Lascombes Price Analysis
Highest rated vintages for Lascombes
The wine hits all cylinders in 2010. The average alcohol for the bottled wine is 14%. It has a gorgeously sweet nose of creme de cassis, spring flowers, subtle barbecue smoke and charcoal followed by full body, beautiful intensity, great purity, stature and length. The influence of any oak is minimal, despite the fact that 90% new French oak was used. Needless to say, this is an example of modern-styled winemaking at it's finest, and arguments that such wines will not age well, do not represent their terroir , and are soul-less, are totally groundless. Give it 5 or so years of cellaring and drink it over the following 25-30 years. This is one of the great Margaux wines of the vintage.Probably the greatest Lascombes made to date, the 2010 is a blend of 55% Merlot, 45% Cabernet Sauvignon and the rest Petit Verdot. The production from this huge estate totals nearly 400,000 bottles.
A gorgeous example of Lascombes, the 2005, a blend of 52% Cabernet Sauvignon, 45% Merlot, and the rest Petit Verdot, continues the remarkable turn-around in quality that began five years ago. A stunningly opulent wine with a dense purple color, the 2005 possesses a beautiful perfume of spring flowers, blueberries, blackberries, creosote, and graphite, full body, silky but noticeable tannins, a layered mouthfeel, and a stunning, 45+-second finish. This is a brilliant, modern-styled Margaux that should age for 30-35 years.
The 2009, which is inky blue/purple to the rim, is a final blend of 48% Cabernet Sauvignon, 48% Merlot and 4% Petit Verdot at 14% natural alcohol. The wine has a beautiful blueberry-scented nose with hints of acacia flowers, licorice, graphite and some subtle charcoal and background oak. Clearly a modern style of Margaux, it is pure, seamless, full-bodied and opulent, and the high glycerin and silky texture of 2009 are brilliantly displayed in this wine. Drink it over the next 15+ years, although it is certainly capable of lasting well past two decades. One of the more difficult estates to manage in southern Margaux is the 300 acres of Lascombes, subdivided into at least 40 to 50 separate plots, making harvest decisions, ripening, and related issues a strategic nightmare. Nevertheless, they seem to have hit pay dirt frequently over the last decade plus.
A candidate for one of the top wines of the vintage, Lascombes has turned in a brilliant effort with a deep ruby/purple color as well as gorgeous aromas of plums, cassis, black cherries, and flowers. It boasts a terrific texture, medium to full body, an expansive, multi-layered mid-palate and a tremendously pure finish revealing nicely integrated wood, acidity, alcohol, and tannin. This is a beauty of precision and power. Anticipated maturity: 2007-2020.
Another brilliant effort from this estate, the 2004 Lascombes (a blend of 50% Merlot, 45% Cabernet Sauvignon, and 5% Petit Verdot) exhibits a deep blue/purple hue along with a sweet perfume of blueberries, black raspberries, cherries, incense, smoke, and spring flowers. While opulent, underneath the full-bodied richness of fruit and depth is a structured wine. As it sits in the glass, an espresso roast character (no doubt from new oak) also emerges. Enjoy this pure, structured, fleshy beauty between 2010-2025.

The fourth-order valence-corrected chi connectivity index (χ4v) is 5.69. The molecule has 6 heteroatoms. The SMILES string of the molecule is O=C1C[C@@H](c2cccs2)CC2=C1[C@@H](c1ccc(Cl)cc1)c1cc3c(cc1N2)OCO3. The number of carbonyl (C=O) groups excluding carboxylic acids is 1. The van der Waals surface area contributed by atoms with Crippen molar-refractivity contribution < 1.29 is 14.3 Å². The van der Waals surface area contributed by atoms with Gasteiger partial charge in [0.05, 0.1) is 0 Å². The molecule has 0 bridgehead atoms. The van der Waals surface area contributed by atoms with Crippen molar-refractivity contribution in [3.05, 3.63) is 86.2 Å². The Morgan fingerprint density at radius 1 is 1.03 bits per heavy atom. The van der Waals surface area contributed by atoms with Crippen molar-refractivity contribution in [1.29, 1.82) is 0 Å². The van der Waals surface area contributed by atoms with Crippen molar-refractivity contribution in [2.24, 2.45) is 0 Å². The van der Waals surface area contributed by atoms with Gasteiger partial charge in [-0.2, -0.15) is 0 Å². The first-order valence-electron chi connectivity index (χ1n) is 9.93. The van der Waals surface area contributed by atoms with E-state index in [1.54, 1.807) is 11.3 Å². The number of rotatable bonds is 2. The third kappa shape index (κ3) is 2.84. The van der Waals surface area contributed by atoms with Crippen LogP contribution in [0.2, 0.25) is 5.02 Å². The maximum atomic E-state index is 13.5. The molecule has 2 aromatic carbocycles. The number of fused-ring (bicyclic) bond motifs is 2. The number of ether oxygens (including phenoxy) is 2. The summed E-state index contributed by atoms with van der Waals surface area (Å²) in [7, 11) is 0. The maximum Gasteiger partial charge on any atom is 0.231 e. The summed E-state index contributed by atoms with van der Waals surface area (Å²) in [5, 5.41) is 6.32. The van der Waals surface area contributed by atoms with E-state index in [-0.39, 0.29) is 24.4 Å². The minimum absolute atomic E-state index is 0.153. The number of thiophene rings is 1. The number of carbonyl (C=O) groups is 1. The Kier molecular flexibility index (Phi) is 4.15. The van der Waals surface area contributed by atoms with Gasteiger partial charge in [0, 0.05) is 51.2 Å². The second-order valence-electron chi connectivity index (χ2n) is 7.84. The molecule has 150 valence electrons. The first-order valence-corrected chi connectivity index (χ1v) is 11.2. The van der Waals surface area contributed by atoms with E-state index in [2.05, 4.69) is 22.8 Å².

Another incredibly successful sleeper of the vintage, the 2008 Lascombes confirms just how many top 2008s were produced. A dark plum/ruby/purple-tinged color is followed by a sexy, up-front perfume of forest floor, damp earth, blue and red fruits and a touch of spicy oak. Lush with low acidity and sweet tannin, it appears to be a bigger version of the stunning 2008 Malescot St.-Exupery. Drink it over the next 15 or more years – it is well-worth buying by the case.
This large, fragmented estate must be a logistical nightmare for winemakers, but the 2011, a blend of 55% Merlot, 40% Cabernet Sauvignon and 5% Petit Verdot, exhibits a beautifully scented nose of spring flowers, black raspberries, black currants, graphite and forest floor. Medium to full-bodied and rich with supple tannins, this terrific example of Lascombes continues their qualitative revolution that began over 15 years ago. One of the stars of the vintage, this beauty can be consumed over the next 20-25 years.
The 2000 was the finest Lascombes produced in over three decades, and the 2001 continues the great success this estate is enjoying under the guidance of Yves Vatelot (of Chateau Reignac) and Dr. Alain Raynaud (Chateau Quinault l'Enclos). A blend of 55% Merlot, 40% Cabernet Sauvignon, and 5% Petit Verdot, it spent 18 months in cask (4 on its lees), and was bottled unfiltered. A dense ruby/purple color is accompanied by ripe aromas of spring flowers, blueberries, blackberries, and cassis. Medium-bodied, stylish, and elegant, with sweet tannin, impressive concentration, tremendous persistence as well as flavor intensity, and a 40+ second finish, this noble claret should be at its finest between 2005-2016.
In less than five years this property has emerged as one of the appellation’s up and coming stars thanks to the infusion of money from the American conglomerate, Colony Capital, as well as the braintrust that now oversees the winemaking, Yves Vatelot (of Reignac fame) and the internationally renowned oenologist, Michel Rolland. The dark plum/ruby-hued, open-knit 2003 offers a big, sweet nose of barbecue smoke, plum liqueur, creme de cassis, flowers, new saddle leather, and damp earth. Loads of black fruits, a full-bodied palate impression, low acidity, and a savory, expansive mouthfeel suggest it can be drunk in 2-3 years, or cellared for 15+.
A brilliant effort for the vintage, the 2007 Lascombes is an impressive, larger-scaled wine with beautiful notes of incense, spring flowers, blackberries, cassis, and subtle spicy oak. Full-bodied, rich, and concentrated, with no hard edges, this voluptuously textured Margaux can be drunk now or cellared for 15 years.